The malfunction of electronics is another common hallmark of a haunting. There are plenty of high-tech hijinks in Island, and the characters struggle against an onslaught of cameras on the fritz, drained batteries, and power outages. When I was in Belgium, I recall only one peculiar electronic malfunction, but remember that my experience predates smartphones, iPads, and itty-bitty digital cameras, so there were fewer electronics for an EB to afflict. What I did have was a voice-activated tape recorder(!), which I put in the attic. I hoped to capture some of the strange noises that my family had heard up there and share them with my friends. I expected to record footsteps that seemed to walk into a non-existent distance, or the sound of shattering glass, or even – and best! – the voices of men speaking in French as they played cards. What I got was a creepy amalgam of disturbances, starting with the sound of footsteps and low, male voices. The recorder captured the scuffing of the instrument being shoved across the floor, and then a long stretch of silence. Minutes passed, and then came a series of violent bangs, as if the recorder were being stomped or bashed with something. Indeed, when I retrieved the instrument, it was halfway across the room from where I left it. After the first time I listened to the tape, the cassette player seized; it would not open to let me take out the tape, nor would it play the tape, even with new batteries. Years later, after we moved back to the States, the cassette player did work again, but unfortunately the tape itself was damaged.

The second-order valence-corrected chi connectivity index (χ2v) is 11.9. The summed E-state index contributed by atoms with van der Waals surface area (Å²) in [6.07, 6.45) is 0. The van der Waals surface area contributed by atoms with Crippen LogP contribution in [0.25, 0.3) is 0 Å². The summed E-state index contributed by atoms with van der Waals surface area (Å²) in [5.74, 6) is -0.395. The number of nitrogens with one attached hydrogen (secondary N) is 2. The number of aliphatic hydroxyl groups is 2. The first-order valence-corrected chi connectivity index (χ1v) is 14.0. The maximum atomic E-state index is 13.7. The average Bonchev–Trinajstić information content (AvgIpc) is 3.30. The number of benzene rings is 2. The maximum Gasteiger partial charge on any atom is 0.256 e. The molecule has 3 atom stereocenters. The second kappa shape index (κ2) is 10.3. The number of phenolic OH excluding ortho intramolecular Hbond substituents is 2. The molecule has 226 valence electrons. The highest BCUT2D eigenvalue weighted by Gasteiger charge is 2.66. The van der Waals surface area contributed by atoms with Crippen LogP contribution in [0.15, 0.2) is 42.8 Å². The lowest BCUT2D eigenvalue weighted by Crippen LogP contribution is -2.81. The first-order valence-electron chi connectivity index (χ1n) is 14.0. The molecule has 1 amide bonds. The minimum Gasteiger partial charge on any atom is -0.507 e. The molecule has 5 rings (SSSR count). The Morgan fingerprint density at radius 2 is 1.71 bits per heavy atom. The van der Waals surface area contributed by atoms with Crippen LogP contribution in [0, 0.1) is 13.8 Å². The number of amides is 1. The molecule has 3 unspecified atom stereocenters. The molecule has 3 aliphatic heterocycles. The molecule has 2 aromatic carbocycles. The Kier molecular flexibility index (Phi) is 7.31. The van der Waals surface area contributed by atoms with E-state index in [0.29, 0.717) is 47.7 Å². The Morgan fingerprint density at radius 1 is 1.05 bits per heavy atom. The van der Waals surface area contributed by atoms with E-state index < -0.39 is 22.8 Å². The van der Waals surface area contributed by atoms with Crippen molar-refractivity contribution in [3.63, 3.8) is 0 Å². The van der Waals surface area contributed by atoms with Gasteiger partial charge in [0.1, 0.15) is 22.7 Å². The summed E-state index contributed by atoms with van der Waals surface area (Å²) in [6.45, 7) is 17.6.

In haunting stories, the visual sighting of ghosts is the pièce de résistance. Island of the Forbidden is full of apparitions which present themselves in gory detail to the characters sensitive to seeing them. I am not gifted like Jessica’s compatriot Eddie, and the ghosts in Belgium never showed me their faces. One ghost appeared only at night. A maternal, safe feeling flowed from her presence, which manifested as a fuzzy mass of white light. I slept deeply and peacefully on the nights she hovered at the far side of my room. There were other shapes, though, that were defined by an absence of light. In my most terrifying incident, I was wrapped in my towel and walking to my room after showering in the creepy bath where I never felt like I was alone. It was winter, and already pitch black outside. As I passed my sister’s room, I saw her sitting on the edge of her bed, in the dark. I asked her if everything was okay, but she didn’t answer. Water dripped from the ends of my hair, icy cold, and a realization hit me: the person on the bed was far too large to be my sister. As if sensing my understanding, the shadow stood. The shape was that of a man, and laugh if you will, but he wore a stove pipe hat. I couldn’t see any features, just the cut of his clearly old-fashioned garb, and that hat. I was frozen, gripping my towel around myself, staring. He extended a hand to me and I did the only sensible thing; I turned on the hall light. He disappeared, and even when I was brave enough to shut of the light again, he was gone.